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Expanded Office Supports Global Mobility

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Establishing additional degree-granting campuses in Abu Dhabi and Shanghai was a significant step for New York University in many respects. It not only increased to 14 the number of countries in which NYU has a physical presence, but also boosted the number of students circulating through the university’s global network.

For the last few years, at its New York City campus, NYU has welcomed more international students than any other U.S. higher education institution. At the same time, we’ve held the top spot for the number of U.S.–based students who annually study abroad, usually at NYU’s portal campuses and its 11 global academic centers in cities ranging from Madrid to Sydney, and from Buenos Aires to Berlin.

A One-Stop Global Support Center

In 2010, recognizing that increasing international engagement could bring greater risk exposure, NYU senior leadership appointed a global framework task force. Its primary goal was to remove barriers, and make global participation and mobility as seamless and routine as possible. In addition to reviewing the support provided to international students and scholars coming to the United States, the task force looked at requirements the university needed to meet when sending students and scholars to other countries. Task force members, for example, assessed risks and developed administrative recommendations related to such areas as immigration compliance, tax guidance (including payroll reporting and individual income tax withholding), safety, travel management, global staffing and support services, financial requirements, and the overall compliance landscape.

One recommendation, implemented in 2013, was to expand the responsibilities of NYU’s Office for International Students and Scholars, and change its name to the Office of Global Services (OGS). This created a one-stop global support center for all students, faculty, and staff either coming to (inbound) or leaving (outbound) the United States for NYU-related study, research, or work. The office continues its traditional role of inbound support providing F1 and J1 visas; optional practical training; and curricular practical training immigration support to the 15,500 international students at NYU. It also offers assistance with J1, H-1B, and permanent residence forms to the 1,200 scholars from outside the United States.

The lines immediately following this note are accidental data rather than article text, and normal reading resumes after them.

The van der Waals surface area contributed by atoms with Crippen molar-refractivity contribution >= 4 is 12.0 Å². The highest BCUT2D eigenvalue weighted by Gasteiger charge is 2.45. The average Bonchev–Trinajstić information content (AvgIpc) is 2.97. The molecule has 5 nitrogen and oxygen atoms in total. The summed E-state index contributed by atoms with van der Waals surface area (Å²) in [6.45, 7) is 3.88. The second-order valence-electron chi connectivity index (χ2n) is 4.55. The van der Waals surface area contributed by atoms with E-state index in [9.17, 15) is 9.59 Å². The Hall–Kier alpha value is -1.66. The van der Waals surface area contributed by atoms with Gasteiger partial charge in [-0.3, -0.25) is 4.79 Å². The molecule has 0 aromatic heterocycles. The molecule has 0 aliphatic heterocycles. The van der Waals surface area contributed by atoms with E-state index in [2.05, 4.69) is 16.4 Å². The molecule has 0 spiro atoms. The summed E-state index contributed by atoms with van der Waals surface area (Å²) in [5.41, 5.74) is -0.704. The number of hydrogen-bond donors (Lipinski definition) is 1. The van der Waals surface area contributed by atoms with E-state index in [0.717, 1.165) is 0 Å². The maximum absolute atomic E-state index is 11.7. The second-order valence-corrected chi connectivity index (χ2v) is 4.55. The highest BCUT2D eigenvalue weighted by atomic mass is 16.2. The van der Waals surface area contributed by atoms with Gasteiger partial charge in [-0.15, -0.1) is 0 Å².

In terms of programming for inbound international students, the office sponsors an annual resource fair as well as workshops related to U.S. immigration forms, taxes, and employment. Spouses and partners of international students and scholars can take advantage of OGS-sponsored English classes, orientation breakfasts, and ongoing support meetings. We also bring the NYU international community together for activities such as a global poetry series and a commencement breakfast for those graduating.

Expanded Services

Under the new model, the Office of Global Services also provides support to all outbound students and scholars, whether or not they are U.S. citizens. The university’s expanded services include:

Centralized immigration support. NYU typically sends between 4,000 and 6,000 undergraduate and graduate students abroad annually. Before establishing the OGS, the university relied on its office of global programs and on individual schools to ensure that students obtained the immigration information specific to their personal situation. Now, OGS takes the lead in helping individuals through the immigration process.

One tool we offer free to the NYU community is GlobalChek Plus, an online database that helps students and faculty determine whether a visa, work permit, and/or residence permit is needed based on the purpose and duration of the trip, their citizenship, and the destination.

GlobalChek Plus is usually licensed to corporations or travel agencies, so NYU partnered with an immigration law firm to customize the tool to address academic scenarios—such as going abroad for a one-week athletic event, to study for one semester, or to work for a full year. If the system determines that a visa is needed, the online tool outlines the process, time frame, cost, and required documentation, and even provides a link to download the appropriate applications.